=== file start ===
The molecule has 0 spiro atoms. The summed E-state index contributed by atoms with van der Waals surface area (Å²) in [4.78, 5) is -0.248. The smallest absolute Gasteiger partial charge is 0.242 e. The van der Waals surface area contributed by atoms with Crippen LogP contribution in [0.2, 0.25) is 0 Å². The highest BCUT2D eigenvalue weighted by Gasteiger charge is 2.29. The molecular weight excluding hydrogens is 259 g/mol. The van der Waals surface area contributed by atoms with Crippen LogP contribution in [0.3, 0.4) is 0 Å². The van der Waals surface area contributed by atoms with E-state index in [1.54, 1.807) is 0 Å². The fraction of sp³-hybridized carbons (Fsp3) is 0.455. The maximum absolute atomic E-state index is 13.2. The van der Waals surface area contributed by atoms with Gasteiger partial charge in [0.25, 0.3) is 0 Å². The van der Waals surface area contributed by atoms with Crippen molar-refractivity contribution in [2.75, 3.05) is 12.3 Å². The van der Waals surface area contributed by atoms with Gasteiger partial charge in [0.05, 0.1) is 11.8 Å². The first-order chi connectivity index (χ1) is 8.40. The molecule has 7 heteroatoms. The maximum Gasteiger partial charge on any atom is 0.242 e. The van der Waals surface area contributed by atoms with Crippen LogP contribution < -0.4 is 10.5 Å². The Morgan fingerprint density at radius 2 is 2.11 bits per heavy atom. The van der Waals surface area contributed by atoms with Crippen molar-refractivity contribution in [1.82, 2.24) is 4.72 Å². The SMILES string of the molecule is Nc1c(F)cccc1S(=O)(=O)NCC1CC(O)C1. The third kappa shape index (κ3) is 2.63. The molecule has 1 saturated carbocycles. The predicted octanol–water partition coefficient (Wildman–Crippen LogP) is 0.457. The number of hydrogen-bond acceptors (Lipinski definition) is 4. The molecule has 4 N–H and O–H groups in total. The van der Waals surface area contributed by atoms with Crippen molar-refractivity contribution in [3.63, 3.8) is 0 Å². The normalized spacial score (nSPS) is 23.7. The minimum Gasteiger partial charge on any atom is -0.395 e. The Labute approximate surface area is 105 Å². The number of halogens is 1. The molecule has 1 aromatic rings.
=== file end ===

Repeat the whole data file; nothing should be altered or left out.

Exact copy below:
The molecule has 0 spiro atoms. The summed E-state index contributed by atoms with van der Waals surface area (Å²) in [4.78, 5) is -0.248. The smallest absolute Gasteiger partial charge is 0.242 e. The van der Waals surface area contributed by atoms with Crippen LogP contribution in [0.2, 0.25) is 0 Å². The highest BCUT2D eigenvalue weighted by Gasteiger charge is 2.29. The molecular weight excluding hydrogens is 259 g/mol. The van der Waals surface area contributed by atoms with Crippen LogP contribution in [0.3, 0.4) is 0 Å². The van der Waals surface area contributed by atoms with E-state index in [1.54, 1.807) is 0 Å². The fraction of sp³-hybridized carbons (Fsp3) is 0.455. The maximum absolute atomic E-state index is 13.2. The van der Waals surface area contributed by atoms with Gasteiger partial charge in [0.25, 0.3) is 0 Å². The van der Waals surface area contributed by atoms with Crippen molar-refractivity contribution in [2.75, 3.05) is 12.3 Å². The van der Waals surface area contributed by atoms with Gasteiger partial charge in [0.05, 0.1) is 11.8 Å². The first-order chi connectivity index (χ1) is 8.40. The molecule has 7 heteroatoms. The maximum Gasteiger partial charge on any atom is 0.242 e. The van der Waals surface area contributed by atoms with Crippen LogP contribution < -0.4 is 10.5 Å². The Morgan fingerprint density at radius 2 is 2.11 bits per heavy atom. The van der Waals surface area contributed by atoms with Crippen molar-refractivity contribution in [1.82, 2.24) is 4.72 Å². The SMILES string of the molecule is Nc1c(F)cccc1S(=O)(=O)NCC1CC(O)C1. The third kappa shape index (κ3) is 2.63. The molecule has 1 saturated carbocycles. The predicted octanol–water partition coefficient (Wildman–Crippen LogP) is 0.457. The number of hydrogen-bond acceptors (Lipinski definition) is 4. The molecule has 4 N–H and O–H groups in total. The van der Waals surface area contributed by atoms with Crippen molar-refractivity contribution in [3.63, 3.8) is 0 Å². The normalized spacial score (nSPS) is 23.7. The minimum Gasteiger partial charge on any atom is -0.395 e. The Labute approximate surface area is 105 Å². The number of halogens is 1. The molecule has 1 aromatic rings.